How To Cite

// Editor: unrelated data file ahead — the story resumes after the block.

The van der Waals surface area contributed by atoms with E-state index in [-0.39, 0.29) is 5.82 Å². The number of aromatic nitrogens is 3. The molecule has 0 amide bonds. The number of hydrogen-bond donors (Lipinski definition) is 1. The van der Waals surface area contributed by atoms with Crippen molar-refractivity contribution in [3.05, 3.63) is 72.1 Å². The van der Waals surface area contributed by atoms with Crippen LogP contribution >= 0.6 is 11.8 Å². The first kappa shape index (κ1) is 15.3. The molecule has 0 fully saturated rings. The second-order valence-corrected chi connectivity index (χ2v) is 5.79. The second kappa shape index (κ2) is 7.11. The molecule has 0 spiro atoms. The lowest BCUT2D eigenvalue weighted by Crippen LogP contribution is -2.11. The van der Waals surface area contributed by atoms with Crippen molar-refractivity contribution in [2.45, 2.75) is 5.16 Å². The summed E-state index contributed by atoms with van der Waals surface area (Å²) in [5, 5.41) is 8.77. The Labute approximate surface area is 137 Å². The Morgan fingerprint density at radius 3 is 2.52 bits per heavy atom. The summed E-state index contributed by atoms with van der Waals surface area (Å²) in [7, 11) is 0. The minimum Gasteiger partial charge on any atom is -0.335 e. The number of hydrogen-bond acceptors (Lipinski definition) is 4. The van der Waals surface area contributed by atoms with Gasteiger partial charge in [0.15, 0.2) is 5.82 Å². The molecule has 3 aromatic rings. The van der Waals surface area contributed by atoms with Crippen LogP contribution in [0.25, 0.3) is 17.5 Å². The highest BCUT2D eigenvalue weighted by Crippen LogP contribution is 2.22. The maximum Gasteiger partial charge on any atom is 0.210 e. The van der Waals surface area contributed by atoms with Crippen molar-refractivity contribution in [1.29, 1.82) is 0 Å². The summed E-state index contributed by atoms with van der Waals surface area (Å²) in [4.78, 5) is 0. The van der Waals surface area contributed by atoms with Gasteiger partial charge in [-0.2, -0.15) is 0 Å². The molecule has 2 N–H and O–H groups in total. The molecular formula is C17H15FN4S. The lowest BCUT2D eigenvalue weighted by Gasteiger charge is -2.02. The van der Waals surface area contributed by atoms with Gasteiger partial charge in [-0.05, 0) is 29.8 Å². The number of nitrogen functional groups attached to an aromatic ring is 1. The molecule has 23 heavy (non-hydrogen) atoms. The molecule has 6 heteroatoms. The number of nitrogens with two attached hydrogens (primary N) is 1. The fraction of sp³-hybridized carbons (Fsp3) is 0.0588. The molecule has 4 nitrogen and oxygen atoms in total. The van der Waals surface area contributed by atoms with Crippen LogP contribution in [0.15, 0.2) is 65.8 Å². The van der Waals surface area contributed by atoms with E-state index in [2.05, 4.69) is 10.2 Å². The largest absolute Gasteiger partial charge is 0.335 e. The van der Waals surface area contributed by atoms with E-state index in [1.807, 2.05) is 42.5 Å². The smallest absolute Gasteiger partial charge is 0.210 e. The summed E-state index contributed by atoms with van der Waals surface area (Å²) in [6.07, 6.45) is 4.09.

Anthracnose is considered one of the most destructive diseases for sour cherry production due to the rapid development of the disease on fruits. Glomerella cingulata (Stoneman) Spauld. & H. Schrenk (anam.: Colletotrichum gloeosporioides (Penz.) Penz. & Sacc. in Penz.) has been the fungal pathogen responsible for anthracnose in last decades. Yield losses greater than 90% may occur under epidemic conditions. C. acutatum (J.H. Simmonds, 1968) strains were isolated of sourcherry plantations in East Hungary and this pathogen, new for Hungarian microbiont became recently dominant. Contrarily to the former species it is certainly transmitted with ants during fruit ripening. About third of strains proved to be cutinase producers that enable them to actively penetrate via cuticule, and these strains infect directly berries of blackberry, grape and tomato as well as plum and apple. Most of cutinase negative strains could also infect these fruits after mechanic injury. All strains of both species produce amylase, cellulase, lecithinase, lipase, polyfenoloxydase and protease in vitro, although the activity of these enzymes highly varied in the medium. The only C. acutatum strains produced noticeable amount of chitinase. Strains, tolerant to recently applied fungicides to control the anthracnose, could be isolated of sour cherry plantations that might be the cause of ineffectiveness of control measures in 2010. The mycofungicide containing mixture of three Trichoderma species in oil carrier could efficiently depress the development of anthracnose in ripening sour cherry.